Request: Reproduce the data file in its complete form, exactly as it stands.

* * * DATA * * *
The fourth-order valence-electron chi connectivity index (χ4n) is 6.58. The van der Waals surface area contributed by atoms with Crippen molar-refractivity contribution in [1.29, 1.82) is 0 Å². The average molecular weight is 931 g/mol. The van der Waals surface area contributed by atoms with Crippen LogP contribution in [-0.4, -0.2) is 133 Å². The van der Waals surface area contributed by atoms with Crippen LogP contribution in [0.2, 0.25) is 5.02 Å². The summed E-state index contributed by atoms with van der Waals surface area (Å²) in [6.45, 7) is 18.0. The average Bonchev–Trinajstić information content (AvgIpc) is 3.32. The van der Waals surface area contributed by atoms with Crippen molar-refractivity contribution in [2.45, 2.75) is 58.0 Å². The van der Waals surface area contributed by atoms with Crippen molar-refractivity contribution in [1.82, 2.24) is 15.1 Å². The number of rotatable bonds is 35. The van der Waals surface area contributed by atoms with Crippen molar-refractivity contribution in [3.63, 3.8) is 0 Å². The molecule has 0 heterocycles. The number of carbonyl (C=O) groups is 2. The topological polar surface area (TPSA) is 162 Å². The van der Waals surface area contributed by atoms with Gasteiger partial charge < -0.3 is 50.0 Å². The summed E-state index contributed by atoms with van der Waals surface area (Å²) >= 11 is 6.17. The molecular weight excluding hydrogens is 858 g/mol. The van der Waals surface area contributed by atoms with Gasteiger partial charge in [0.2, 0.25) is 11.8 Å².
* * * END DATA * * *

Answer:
The fourth-order valence-electron chi connectivity index (χ4n) is 6.58. The van der Waals surface area contributed by atoms with Crippen molar-refractivity contribution in [1.29, 1.82) is 0 Å². The average molecular weight is 931 g/mol. The van der Waals surface area contributed by atoms with Crippen LogP contribution in [-0.4, -0.2) is 133 Å². The van der Waals surface area contributed by atoms with Crippen LogP contribution in [0.2, 0.25) is 5.02 Å². The summed E-state index contributed by atoms with van der Waals surface area (Å²) in [6.45, 7) is 18.0. The average Bonchev–Trinajstić information content (AvgIpc) is 3.32. The van der Waals surface area contributed by atoms with Crippen molar-refractivity contribution in [2.45, 2.75) is 58.0 Å². The van der Waals surface area contributed by atoms with Crippen molar-refractivity contribution in [1.82, 2.24) is 15.1 Å². The number of rotatable bonds is 35. The van der Waals surface area contributed by atoms with Crippen molar-refractivity contribution in [3.63, 3.8) is 0 Å². The molecule has 0 heterocycles. The number of carbonyl (C=O) groups is 2. The topological polar surface area (TPSA) is 162 Å². The van der Waals surface area contributed by atoms with Gasteiger partial charge < -0.3 is 50.0 Å². The summed E-state index contributed by atoms with van der Waals surface area (Å²) >= 11 is 6.17. The molecular weight excluding hydrogens is 858 g/mol. The van der Waals surface area contributed by atoms with Gasteiger partial charge in [0.2, 0.25) is 11.8 Å².